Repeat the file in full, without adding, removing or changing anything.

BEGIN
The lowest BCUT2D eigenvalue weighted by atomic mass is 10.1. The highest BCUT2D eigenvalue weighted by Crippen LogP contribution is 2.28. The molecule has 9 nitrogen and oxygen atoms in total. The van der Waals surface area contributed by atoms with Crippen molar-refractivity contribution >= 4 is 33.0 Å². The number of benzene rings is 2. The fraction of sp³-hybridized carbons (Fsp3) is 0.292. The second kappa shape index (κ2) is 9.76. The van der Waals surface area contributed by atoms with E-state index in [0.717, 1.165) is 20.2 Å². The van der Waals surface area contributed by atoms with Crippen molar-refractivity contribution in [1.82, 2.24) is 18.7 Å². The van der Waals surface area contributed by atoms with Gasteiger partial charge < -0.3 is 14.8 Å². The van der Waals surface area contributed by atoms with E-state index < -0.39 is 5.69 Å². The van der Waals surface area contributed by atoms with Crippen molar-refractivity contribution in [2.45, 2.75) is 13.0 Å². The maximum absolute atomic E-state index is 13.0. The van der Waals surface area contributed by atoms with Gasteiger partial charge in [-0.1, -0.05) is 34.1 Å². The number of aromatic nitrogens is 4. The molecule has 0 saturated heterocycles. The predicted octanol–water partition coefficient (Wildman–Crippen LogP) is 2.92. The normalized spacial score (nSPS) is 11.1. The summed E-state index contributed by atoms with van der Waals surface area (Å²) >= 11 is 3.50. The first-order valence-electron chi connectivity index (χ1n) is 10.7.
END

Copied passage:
The lowest BCUT2D eigenvalue weighted by atomic mass is 10.1. The highest BCUT2D eigenvalue weighted by Crippen LogP contribution is 2.28. The molecule has 9 nitrogen and oxygen atoms in total. The van der Waals surface area contributed by atoms with Crippen molar-refractivity contribution >= 4 is 33.0 Å². The number of benzene rings is 2. The fraction of sp³-hybridized carbons (Fsp3) is 0.292. The second kappa shape index (κ2) is 9.76. The van der Waals surface area contributed by atoms with E-state index in [0.717, 1.165) is 20.2 Å². The van der Waals surface area contributed by atoms with Crippen molar-refractivity contribution in [1.82, 2.24) is 18.7 Å². The van der Waals surface area contributed by atoms with Gasteiger partial charge < -0.3 is 14.8 Å². The van der Waals surface area contributed by atoms with E-state index < -0.39 is 5.69 Å². The van der Waals surface area contributed by atoms with Crippen molar-refractivity contribution in [2.45, 2.75) is 13.0 Å². The maximum absolute atomic E-state index is 13.0. The van der Waals surface area contributed by atoms with Gasteiger partial charge in [-0.1, -0.05) is 34.1 Å². The number of aromatic nitrogens is 4. The molecule has 0 saturated heterocycles. The predicted octanol–water partition coefficient (Wildman–Crippen LogP) is 2.92. The normalized spacial score (nSPS) is 11.1. The summed E-state index contributed by atoms with van der Waals surface area (Å²) >= 11 is 3.50. The first-order valence-electron chi connectivity index (χ1n) is 10.7.